By: Karen Schaeffer, CFP®
Published: September 2019
You’re Going to Love the New and Improved TSP!
For years (ok, let’s be honest, decades) when participants in our retirement classes learned of the limited withdrawal options from the Thrift Savings Plan (TSP) they were stunned. For Traditional TSP accounts the choices amount to:
• Take a full withdrawal – and report it all as taxable income and give up the continued tax deferral of the earnings, no thanks.
• Take a partial withdrawal – better, but only once in your entire lifetime. Wow, that doesn’t sound user friendly.
• Take an annuity option – but retirees already have steady predictable income from Federal pensions (and Social Security for the FERS folks), not a high demand choice.
• Take a monthly withdrawal – guess this is the best of the bunch, but be cautious because there are no do-overs for the rest of the year. Ask for too much and you’ll be paying taxes on the money you didn’t need to spend; request too little and the credit card balance might be hard to pay off.
Participants with Roth TSP accounts saw their Roth balances withdrawn prorated with their Traditional balances. Good news, no taxable income to report on the Roth portion. Bad news, no opportunity to withdraw between Roth and Traditional TSP balances to optimize one’s personal tax plan and no more tax-free earnings on the withdrawn amount. Clearly, some things had to change.
Drum roll please; Thrift Modernization Act (PL.115-84) 2017 to the rescue!
Beginning September 15, 2019, we’ve got a whole new world of choices:
• Take a partial withdrawal whenever you want (limited to once a month) – now we’re talking!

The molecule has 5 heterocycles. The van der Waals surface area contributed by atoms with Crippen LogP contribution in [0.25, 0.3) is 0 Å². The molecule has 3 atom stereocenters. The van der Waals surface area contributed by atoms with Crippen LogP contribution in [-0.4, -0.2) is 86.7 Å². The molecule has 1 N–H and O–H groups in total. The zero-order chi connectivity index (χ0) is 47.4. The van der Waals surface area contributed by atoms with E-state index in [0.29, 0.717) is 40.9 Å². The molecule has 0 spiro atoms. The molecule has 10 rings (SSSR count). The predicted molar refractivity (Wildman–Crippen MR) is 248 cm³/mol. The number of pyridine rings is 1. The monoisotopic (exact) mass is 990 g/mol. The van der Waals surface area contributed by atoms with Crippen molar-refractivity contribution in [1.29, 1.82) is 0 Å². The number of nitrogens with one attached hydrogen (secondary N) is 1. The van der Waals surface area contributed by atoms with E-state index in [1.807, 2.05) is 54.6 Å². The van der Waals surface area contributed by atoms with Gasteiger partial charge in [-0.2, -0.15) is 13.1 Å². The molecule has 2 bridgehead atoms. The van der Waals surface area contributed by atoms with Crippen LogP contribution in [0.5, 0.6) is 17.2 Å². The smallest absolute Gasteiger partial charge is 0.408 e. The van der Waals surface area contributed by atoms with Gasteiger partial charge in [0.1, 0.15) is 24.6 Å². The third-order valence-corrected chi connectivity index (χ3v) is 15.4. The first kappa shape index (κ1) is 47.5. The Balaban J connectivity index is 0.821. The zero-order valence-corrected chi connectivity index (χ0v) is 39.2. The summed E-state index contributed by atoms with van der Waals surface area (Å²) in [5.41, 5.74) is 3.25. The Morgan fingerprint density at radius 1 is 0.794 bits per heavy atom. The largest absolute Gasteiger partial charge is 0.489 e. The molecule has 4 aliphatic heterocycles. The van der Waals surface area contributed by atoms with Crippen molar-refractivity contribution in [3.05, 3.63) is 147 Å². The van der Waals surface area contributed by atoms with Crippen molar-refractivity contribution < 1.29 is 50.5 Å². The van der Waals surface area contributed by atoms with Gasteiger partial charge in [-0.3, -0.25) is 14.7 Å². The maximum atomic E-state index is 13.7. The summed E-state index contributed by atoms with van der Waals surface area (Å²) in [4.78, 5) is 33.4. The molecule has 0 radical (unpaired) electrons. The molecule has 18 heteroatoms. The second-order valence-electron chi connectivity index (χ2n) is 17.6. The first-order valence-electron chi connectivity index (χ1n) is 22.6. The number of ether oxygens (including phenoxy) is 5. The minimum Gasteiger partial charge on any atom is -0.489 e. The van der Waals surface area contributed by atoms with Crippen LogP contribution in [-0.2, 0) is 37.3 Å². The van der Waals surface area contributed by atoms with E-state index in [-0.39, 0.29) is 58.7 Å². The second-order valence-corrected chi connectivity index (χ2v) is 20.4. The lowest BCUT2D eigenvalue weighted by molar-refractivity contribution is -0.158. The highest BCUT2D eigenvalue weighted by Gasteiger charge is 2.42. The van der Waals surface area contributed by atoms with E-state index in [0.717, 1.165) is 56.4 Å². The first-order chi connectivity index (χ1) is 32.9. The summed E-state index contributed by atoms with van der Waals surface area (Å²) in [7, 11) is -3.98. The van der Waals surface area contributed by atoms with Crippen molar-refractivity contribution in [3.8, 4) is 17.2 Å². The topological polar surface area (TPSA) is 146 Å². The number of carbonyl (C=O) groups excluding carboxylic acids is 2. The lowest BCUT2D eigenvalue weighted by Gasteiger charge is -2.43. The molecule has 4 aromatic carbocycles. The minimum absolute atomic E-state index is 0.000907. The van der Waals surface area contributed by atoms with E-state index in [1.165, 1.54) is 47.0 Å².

• Take monthly, quarterly, or annual withdrawals and start and stop whenever you want – way to make planning easy!
• Mix and match partial withdrawals with monthly, quarterly, or annual as you see fit – be still my heart!
But wait, there’s more!
• Up to four partial withdrawals are allowed each year for employees 59 ½ or older before they retire – may not be a great idea for healthy participants with 25-30+ years of life expectancy but sure is nice to know it’s an option for those instances that are really tough to anticipate.
• The website will now include enhanced online tools – all designed to make withdrawals much easier and reduce the potential for clerical errors. I’m not going to miss those horrible stories of retirees who thought they were completing a rollover only to have submitted incorrect paperwork that triggered a total taxable withdrawal.
• The full withdrawal election for participants over the age of 70 ½ is a thing of the past – finally, TSP is looking more and more like an IRA, and that’s a good thing.
To be clear, there are still many differences between the TSP and an IRA, with pros and cons that stack up very differently from one participant to another. The critical issue “to transfer or not to transfer” has not gone away, but leaving money in TSP just got a whole lot more attractive. There will be plenty of time to compare and contrast the two options, but for now please join me in congratulating everyone involved in making these thoughtful and thorough changes. Well done!